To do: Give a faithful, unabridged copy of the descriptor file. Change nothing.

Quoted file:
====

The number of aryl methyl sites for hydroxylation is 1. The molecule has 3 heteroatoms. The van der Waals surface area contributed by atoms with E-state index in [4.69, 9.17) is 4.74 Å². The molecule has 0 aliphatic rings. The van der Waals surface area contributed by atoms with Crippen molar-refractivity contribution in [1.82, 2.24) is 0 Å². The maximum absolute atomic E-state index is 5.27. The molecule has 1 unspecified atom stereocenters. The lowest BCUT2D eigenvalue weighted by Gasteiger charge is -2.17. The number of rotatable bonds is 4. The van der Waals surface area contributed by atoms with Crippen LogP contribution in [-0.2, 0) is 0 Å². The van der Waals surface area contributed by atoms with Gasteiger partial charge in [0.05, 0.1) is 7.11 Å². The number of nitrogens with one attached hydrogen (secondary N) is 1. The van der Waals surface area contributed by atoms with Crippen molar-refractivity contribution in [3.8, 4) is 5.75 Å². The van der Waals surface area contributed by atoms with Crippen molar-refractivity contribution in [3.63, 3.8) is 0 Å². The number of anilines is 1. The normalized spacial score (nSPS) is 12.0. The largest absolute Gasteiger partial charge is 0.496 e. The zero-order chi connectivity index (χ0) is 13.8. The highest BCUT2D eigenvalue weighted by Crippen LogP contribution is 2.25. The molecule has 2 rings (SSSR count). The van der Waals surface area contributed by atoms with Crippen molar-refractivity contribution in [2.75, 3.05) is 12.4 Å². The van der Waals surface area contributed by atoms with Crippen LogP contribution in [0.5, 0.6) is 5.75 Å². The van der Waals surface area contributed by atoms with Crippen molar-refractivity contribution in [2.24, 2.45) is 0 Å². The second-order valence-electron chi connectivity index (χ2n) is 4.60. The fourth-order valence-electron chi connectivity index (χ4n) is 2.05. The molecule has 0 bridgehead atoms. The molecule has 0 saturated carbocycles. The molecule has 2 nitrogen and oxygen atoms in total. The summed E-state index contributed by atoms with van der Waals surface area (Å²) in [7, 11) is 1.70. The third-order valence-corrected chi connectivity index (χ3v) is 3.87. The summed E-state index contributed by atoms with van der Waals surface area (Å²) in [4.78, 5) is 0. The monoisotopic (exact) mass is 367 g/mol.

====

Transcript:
The number of aryl methyl sites for hydroxylation is 1. The molecule has 3 heteroatoms. The van der Waals surface area contributed by atoms with E-state index in [4.69, 9.17) is 4.74 Å². The molecule has 0 aliphatic rings. The van der Waals surface area contributed by atoms with Crippen molar-refractivity contribution in [1.82, 2.24) is 0 Å². The maximum absolute atomic E-state index is 5.27. The molecule has 1 unspecified atom stereocenters. The lowest BCUT2D eigenvalue weighted by Gasteiger charge is -2.17. The number of rotatable bonds is 4. The van der Waals surface area contributed by atoms with Crippen LogP contribution in [-0.2, 0) is 0 Å². The van der Waals surface area contributed by atoms with Gasteiger partial charge in [0.05, 0.1) is 7.11 Å². The number of nitrogens with one attached hydrogen (secondary N) is 1. The van der Waals surface area contributed by atoms with Crippen molar-refractivity contribution in [3.8, 4) is 5.75 Å². The van der Waals surface area contributed by atoms with Crippen molar-refractivity contribution in [3.63, 3.8) is 0 Å². The number of anilines is 1. The normalized spacial score (nSPS) is 12.0. The largest absolute Gasteiger partial charge is 0.496 e. The zero-order chi connectivity index (χ0) is 13.8. The highest BCUT2D eigenvalue weighted by Crippen LogP contribution is 2.25. The molecule has 2 rings (SSSR count). The van der Waals surface area contributed by atoms with Crippen molar-refractivity contribution in [2.75, 3.05) is 12.4 Å². The van der Waals surface area contributed by atoms with Crippen LogP contribution in [0.5, 0.6) is 5.75 Å². The van der Waals surface area contributed by atoms with Crippen molar-refractivity contribution in [2.24, 2.45) is 0 Å². The second-order valence-electron chi connectivity index (χ2n) is 4.60. The fourth-order valence-electron chi connectivity index (χ4n) is 2.05. The molecule has 0 bridgehead atoms. The molecule has 0 saturated carbocycles. The molecule has 2 nitrogen and oxygen atoms in total. The summed E-state index contributed by atoms with van der Waals surface area (Å²) in [7, 11) is 1.70. The third-order valence-corrected chi connectivity index (χ3v) is 3.87. The summed E-state index contributed by atoms with van der Waals surface area (Å²) in [4.78, 5) is 0. The monoisotopic (exact) mass is 367 g/mol.